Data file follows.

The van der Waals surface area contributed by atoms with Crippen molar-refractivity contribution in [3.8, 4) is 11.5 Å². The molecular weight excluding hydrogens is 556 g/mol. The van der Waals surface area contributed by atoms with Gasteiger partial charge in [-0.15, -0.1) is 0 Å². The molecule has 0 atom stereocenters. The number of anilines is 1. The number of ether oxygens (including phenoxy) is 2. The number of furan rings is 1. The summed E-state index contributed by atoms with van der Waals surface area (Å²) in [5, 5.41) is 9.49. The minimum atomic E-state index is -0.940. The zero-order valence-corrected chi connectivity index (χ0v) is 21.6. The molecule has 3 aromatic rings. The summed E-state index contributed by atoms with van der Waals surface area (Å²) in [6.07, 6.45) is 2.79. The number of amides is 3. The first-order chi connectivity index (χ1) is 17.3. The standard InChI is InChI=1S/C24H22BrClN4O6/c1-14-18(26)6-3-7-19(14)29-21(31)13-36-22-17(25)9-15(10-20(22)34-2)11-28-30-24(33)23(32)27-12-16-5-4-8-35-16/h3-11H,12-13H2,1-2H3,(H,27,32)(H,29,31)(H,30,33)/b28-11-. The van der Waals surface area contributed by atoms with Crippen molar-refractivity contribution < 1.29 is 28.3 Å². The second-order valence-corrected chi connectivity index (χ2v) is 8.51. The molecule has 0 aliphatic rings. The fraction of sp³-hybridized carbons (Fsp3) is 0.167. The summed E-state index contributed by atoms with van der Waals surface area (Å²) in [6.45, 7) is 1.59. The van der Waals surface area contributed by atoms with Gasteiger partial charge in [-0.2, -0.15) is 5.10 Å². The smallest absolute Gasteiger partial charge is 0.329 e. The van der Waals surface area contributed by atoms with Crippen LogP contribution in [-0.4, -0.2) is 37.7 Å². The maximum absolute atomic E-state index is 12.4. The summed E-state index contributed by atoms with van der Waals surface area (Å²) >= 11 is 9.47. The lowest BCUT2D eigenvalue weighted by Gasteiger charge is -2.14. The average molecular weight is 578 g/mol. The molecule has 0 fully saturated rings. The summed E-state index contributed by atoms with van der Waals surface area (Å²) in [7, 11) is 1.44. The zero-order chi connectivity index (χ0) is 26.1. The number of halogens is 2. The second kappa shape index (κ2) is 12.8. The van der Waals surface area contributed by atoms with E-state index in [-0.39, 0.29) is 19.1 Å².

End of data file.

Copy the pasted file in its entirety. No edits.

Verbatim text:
The van der Waals surface area contributed by atoms with Crippen molar-refractivity contribution in [3.8, 4) is 11.5 Å². The molecular weight excluding hydrogens is 556 g/mol. The van der Waals surface area contributed by atoms with Gasteiger partial charge in [-0.15, -0.1) is 0 Å². The molecule has 0 atom stereocenters. The number of anilines is 1. The number of ether oxygens (including phenoxy) is 2. The number of furan rings is 1. The summed E-state index contributed by atoms with van der Waals surface area (Å²) in [5, 5.41) is 9.49. The minimum atomic E-state index is -0.940. The zero-order valence-corrected chi connectivity index (χ0v) is 21.6. The molecule has 3 aromatic rings. The summed E-state index contributed by atoms with van der Waals surface area (Å²) in [6.07, 6.45) is 2.79. The number of amides is 3. The first-order chi connectivity index (χ1) is 17.3. The standard InChI is InChI=1S/C24H22BrClN4O6/c1-14-18(26)6-3-7-19(14)29-21(31)13-36-22-17(25)9-15(10-20(22)34-2)11-28-30-24(33)23(32)27-12-16-5-4-8-35-16/h3-11H,12-13H2,1-2H3,(H,27,32)(H,29,31)(H,30,33)/b28-11-. The van der Waals surface area contributed by atoms with Crippen molar-refractivity contribution < 1.29 is 28.3 Å². The second-order valence-corrected chi connectivity index (χ2v) is 8.51. The molecule has 0 aliphatic rings. The fraction of sp³-hybridized carbons (Fsp3) is 0.167. The summed E-state index contributed by atoms with van der Waals surface area (Å²) in [6.45, 7) is 1.59. The van der Waals surface area contributed by atoms with Gasteiger partial charge in [-0.2, -0.15) is 5.10 Å². The smallest absolute Gasteiger partial charge is 0.329 e. The van der Waals surface area contributed by atoms with Crippen LogP contribution in [-0.4, -0.2) is 37.7 Å². The maximum absolute atomic E-state index is 12.4. The summed E-state index contributed by atoms with van der Waals surface area (Å²) >= 11 is 9.47. The lowest BCUT2D eigenvalue weighted by Gasteiger charge is -2.14. The average molecular weight is 578 g/mol. The molecule has 0 fully saturated rings. The summed E-state index contributed by atoms with van der Waals surface area (Å²) in [7, 11) is 1.44. The zero-order chi connectivity index (χ0) is 26.1. The number of halogens is 2. The second kappa shape index (κ2) is 12.8. The van der Waals surface area contributed by atoms with E-state index in [-0.39, 0.29) is 19.1 Å².